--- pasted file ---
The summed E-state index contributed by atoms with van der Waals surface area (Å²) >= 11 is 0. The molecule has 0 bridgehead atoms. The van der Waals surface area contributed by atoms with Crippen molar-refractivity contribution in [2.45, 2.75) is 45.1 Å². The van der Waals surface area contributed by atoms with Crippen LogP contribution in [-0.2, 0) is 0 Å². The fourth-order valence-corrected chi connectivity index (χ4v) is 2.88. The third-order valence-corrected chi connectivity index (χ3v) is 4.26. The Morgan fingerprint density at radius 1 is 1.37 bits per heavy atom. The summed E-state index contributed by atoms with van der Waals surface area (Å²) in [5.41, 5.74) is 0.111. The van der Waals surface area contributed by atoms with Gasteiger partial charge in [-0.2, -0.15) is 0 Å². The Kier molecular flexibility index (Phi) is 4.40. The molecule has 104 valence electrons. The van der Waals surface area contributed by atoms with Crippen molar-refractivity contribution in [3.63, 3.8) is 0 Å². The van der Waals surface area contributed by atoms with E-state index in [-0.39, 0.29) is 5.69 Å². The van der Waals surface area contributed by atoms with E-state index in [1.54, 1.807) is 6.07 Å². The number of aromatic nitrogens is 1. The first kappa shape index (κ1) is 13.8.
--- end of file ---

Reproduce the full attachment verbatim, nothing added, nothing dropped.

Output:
The summed E-state index contributed by atoms with van der Waals surface area (Å²) >= 11 is 0. The molecule has 0 bridgehead atoms. The van der Waals surface area contributed by atoms with Crippen molar-refractivity contribution in [2.45, 2.75) is 45.1 Å². The van der Waals surface area contributed by atoms with Crippen LogP contribution in [-0.2, 0) is 0 Å². The fourth-order valence-corrected chi connectivity index (χ4v) is 2.88. The third-order valence-corrected chi connectivity index (χ3v) is 4.26. The Morgan fingerprint density at radius 1 is 1.37 bits per heavy atom. The summed E-state index contributed by atoms with van der Waals surface area (Å²) in [5.41, 5.74) is 0.111. The van der Waals surface area contributed by atoms with Gasteiger partial charge in [-0.2, -0.15) is 0 Å². The Kier molecular flexibility index (Phi) is 4.40. The molecule has 104 valence electrons. The van der Waals surface area contributed by atoms with Crippen molar-refractivity contribution in [3.63, 3.8) is 0 Å². The van der Waals surface area contributed by atoms with E-state index in [-0.39, 0.29) is 5.69 Å². The van der Waals surface area contributed by atoms with E-state index in [1.54, 1.807) is 6.07 Å². The number of aromatic nitrogens is 1. The first kappa shape index (κ1) is 13.8.